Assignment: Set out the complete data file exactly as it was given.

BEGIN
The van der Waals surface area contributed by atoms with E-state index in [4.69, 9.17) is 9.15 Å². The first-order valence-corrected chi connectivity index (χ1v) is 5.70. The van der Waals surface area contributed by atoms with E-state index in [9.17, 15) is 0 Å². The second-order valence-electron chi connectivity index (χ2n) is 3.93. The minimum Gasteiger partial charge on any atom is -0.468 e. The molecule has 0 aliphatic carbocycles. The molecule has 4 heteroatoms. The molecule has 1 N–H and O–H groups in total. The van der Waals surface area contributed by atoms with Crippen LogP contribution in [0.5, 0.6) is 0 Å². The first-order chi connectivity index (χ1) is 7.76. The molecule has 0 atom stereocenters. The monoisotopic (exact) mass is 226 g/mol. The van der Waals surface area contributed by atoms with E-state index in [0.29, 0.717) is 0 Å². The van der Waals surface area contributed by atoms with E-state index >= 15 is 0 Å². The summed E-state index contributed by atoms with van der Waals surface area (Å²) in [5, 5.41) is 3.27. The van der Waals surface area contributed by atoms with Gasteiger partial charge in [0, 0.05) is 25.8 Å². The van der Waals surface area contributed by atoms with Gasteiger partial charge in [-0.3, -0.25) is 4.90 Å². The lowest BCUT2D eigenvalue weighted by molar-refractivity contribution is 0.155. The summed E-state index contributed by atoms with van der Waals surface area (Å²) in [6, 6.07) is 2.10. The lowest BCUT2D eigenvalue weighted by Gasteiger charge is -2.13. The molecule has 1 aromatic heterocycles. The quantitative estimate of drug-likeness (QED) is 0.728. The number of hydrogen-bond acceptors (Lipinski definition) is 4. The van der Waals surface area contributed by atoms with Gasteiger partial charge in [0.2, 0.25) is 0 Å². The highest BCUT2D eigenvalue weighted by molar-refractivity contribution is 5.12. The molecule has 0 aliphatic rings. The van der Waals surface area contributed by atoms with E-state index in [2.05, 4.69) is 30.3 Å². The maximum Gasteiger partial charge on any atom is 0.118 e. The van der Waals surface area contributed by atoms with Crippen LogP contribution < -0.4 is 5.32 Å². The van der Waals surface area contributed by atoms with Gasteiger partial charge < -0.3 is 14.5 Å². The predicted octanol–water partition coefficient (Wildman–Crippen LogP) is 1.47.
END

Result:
The van der Waals surface area contributed by atoms with E-state index in [4.69, 9.17) is 9.15 Å². The first-order valence-corrected chi connectivity index (χ1v) is 5.70. The van der Waals surface area contributed by atoms with E-state index in [9.17, 15) is 0 Å². The second-order valence-electron chi connectivity index (χ2n) is 3.93. The minimum Gasteiger partial charge on any atom is -0.468 e. The molecule has 0 aliphatic carbocycles. The molecule has 4 heteroatoms. The molecule has 1 N–H and O–H groups in total. The van der Waals surface area contributed by atoms with Crippen LogP contribution in [0.5, 0.6) is 0 Å². The first-order chi connectivity index (χ1) is 7.76. The molecule has 0 atom stereocenters. The monoisotopic (exact) mass is 226 g/mol. The van der Waals surface area contributed by atoms with E-state index in [0.29, 0.717) is 0 Å². The van der Waals surface area contributed by atoms with E-state index >= 15 is 0 Å². The summed E-state index contributed by atoms with van der Waals surface area (Å²) in [5, 5.41) is 3.27. The van der Waals surface area contributed by atoms with Gasteiger partial charge in [0, 0.05) is 25.8 Å². The van der Waals surface area contributed by atoms with Gasteiger partial charge in [-0.3, -0.25) is 4.90 Å². The lowest BCUT2D eigenvalue weighted by molar-refractivity contribution is 0.155. The summed E-state index contributed by atoms with van der Waals surface area (Å²) in [6, 6.07) is 2.10. The lowest BCUT2D eigenvalue weighted by Gasteiger charge is -2.13. The molecule has 1 aromatic heterocycles. The quantitative estimate of drug-likeness (QED) is 0.728. The number of hydrogen-bond acceptors (Lipinski definition) is 4. The van der Waals surface area contributed by atoms with Gasteiger partial charge in [0.2, 0.25) is 0 Å². The highest BCUT2D eigenvalue weighted by molar-refractivity contribution is 5.12. The molecule has 0 aliphatic rings. The van der Waals surface area contributed by atoms with E-state index in [2.05, 4.69) is 30.3 Å². The maximum Gasteiger partial charge on any atom is 0.118 e. The van der Waals surface area contributed by atoms with Crippen LogP contribution < -0.4 is 5.32 Å². The van der Waals surface area contributed by atoms with Gasteiger partial charge < -0.3 is 14.5 Å². The predicted octanol–water partition coefficient (Wildman–Crippen LogP) is 1.47.